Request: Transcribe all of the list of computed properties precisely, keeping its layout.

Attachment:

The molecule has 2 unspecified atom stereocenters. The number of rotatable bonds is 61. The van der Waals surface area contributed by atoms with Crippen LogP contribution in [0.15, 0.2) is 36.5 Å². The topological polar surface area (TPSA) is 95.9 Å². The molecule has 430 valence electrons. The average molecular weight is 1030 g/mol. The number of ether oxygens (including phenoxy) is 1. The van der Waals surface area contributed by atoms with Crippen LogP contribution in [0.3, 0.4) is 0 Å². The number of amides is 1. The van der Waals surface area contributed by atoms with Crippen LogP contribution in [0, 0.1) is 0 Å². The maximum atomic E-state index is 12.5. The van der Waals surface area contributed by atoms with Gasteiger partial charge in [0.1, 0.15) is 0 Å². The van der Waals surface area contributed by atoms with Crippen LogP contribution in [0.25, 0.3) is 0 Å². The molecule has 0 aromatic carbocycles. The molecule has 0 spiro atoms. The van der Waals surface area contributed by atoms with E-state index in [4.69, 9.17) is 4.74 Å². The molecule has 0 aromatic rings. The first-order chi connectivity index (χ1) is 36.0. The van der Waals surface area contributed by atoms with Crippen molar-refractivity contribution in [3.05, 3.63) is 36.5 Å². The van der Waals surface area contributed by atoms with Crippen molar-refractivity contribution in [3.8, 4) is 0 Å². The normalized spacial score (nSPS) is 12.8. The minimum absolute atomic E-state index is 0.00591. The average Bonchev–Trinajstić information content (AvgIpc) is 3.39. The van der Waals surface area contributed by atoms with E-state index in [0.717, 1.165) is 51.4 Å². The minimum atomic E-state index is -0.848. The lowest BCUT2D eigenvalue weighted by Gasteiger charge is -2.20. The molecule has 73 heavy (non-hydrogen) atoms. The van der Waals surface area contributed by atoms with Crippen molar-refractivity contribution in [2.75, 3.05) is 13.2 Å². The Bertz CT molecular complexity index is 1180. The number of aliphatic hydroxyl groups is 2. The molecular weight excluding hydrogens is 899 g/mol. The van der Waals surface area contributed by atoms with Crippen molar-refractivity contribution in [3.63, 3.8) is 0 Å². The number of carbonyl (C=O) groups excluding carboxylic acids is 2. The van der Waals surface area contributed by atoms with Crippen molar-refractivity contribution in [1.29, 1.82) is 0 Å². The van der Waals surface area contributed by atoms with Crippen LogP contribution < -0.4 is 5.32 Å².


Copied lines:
The molecule has 2 unspecified atom stereocenters. The number of rotatable bonds is 61. The van der Waals surface area contributed by atoms with Crippen LogP contribution in [0.15, 0.2) is 36.5 Å². The topological polar surface area (TPSA) is 95.9 Å². The molecule has 430 valence electrons. The average molecular weight is 1030 g/mol. The number of ether oxygens (including phenoxy) is 1. The van der Waals surface area contributed by atoms with Crippen LogP contribution in [0.3, 0.4) is 0 Å². The number of amides is 1. The van der Waals surface area contributed by atoms with Crippen LogP contribution in [0, 0.1) is 0 Å². The maximum atomic E-state index is 12.5. The van der Waals surface area contributed by atoms with Gasteiger partial charge in [0.1, 0.15) is 0 Å². The van der Waals surface area contributed by atoms with Crippen LogP contribution in [0.25, 0.3) is 0 Å². The molecule has 0 aromatic carbocycles. The molecule has 0 spiro atoms. The van der Waals surface area contributed by atoms with E-state index in [4.69, 9.17) is 4.74 Å². The molecule has 0 aromatic rings. The first-order chi connectivity index (χ1) is 36.0. The van der Waals surface area contributed by atoms with Crippen molar-refractivity contribution in [3.05, 3.63) is 36.5 Å². The van der Waals surface area contributed by atoms with Crippen molar-refractivity contribution in [3.8, 4) is 0 Å². The normalized spacial score (nSPS) is 12.8. The minimum absolute atomic E-state index is 0.00591. The average Bonchev–Trinajstić information content (AvgIpc) is 3.39. The van der Waals surface area contributed by atoms with E-state index in [0.717, 1.165) is 51.4 Å². The minimum atomic E-state index is -0.848. The lowest BCUT2D eigenvalue weighted by Gasteiger charge is -2.20. The molecule has 73 heavy (non-hydrogen) atoms. The van der Waals surface area contributed by atoms with Crippen molar-refractivity contribution in [2.75, 3.05) is 13.2 Å². The Bertz CT molecular complexity index is 1180. The number of aliphatic hydroxyl groups is 2. The molecular weight excluding hydrogens is 899 g/mol. The van der Waals surface area contributed by atoms with Crippen molar-refractivity contribution in [3.63, 3.8) is 0 Å². The number of carbonyl (C=O) groups excluding carboxylic acids is 2. The van der Waals surface area contributed by atoms with Crippen molar-refractivity contribution in [1.29, 1.82) is 0 Å². The van der Waals surface area contributed by atoms with Crippen LogP contribution < -0.4 is 5.32 Å².